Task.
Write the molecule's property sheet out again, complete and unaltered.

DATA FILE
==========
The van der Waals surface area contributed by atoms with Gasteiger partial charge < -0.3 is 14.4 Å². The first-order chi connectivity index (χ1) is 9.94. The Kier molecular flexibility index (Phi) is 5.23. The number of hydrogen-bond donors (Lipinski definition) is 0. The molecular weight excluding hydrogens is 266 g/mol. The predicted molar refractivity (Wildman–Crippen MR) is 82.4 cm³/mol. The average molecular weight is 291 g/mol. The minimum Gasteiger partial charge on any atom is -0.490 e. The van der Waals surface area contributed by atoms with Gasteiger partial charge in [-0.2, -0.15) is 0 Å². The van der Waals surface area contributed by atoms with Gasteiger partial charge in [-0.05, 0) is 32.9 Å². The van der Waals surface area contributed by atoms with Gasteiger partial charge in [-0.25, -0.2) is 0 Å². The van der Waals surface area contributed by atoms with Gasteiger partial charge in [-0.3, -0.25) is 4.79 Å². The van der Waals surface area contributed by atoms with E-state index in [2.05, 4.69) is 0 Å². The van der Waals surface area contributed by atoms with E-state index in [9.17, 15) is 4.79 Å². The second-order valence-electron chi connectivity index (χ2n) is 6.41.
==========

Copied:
The van der Waals surface area contributed by atoms with Gasteiger partial charge < -0.3 is 14.4 Å². The first-order chi connectivity index (χ1) is 9.94. The Kier molecular flexibility index (Phi) is 5.23. The number of hydrogen-bond donors (Lipinski definition) is 0. The molecular weight excluding hydrogens is 266 g/mol. The predicted molar refractivity (Wildman–Crippen MR) is 82.4 cm³/mol. The average molecular weight is 291 g/mol. The minimum Gasteiger partial charge on any atom is -0.490 e. The van der Waals surface area contributed by atoms with Gasteiger partial charge in [-0.2, -0.15) is 0 Å². The van der Waals surface area contributed by atoms with Gasteiger partial charge in [-0.05, 0) is 32.9 Å². The van der Waals surface area contributed by atoms with Gasteiger partial charge in [-0.25, -0.2) is 0 Å². The van der Waals surface area contributed by atoms with Gasteiger partial charge in [-0.3, -0.25) is 4.79 Å². The van der Waals surface area contributed by atoms with E-state index in [2.05, 4.69) is 0 Å². The van der Waals surface area contributed by atoms with E-state index in [9.17, 15) is 4.79 Å². The second-order valence-electron chi connectivity index (χ2n) is 6.41.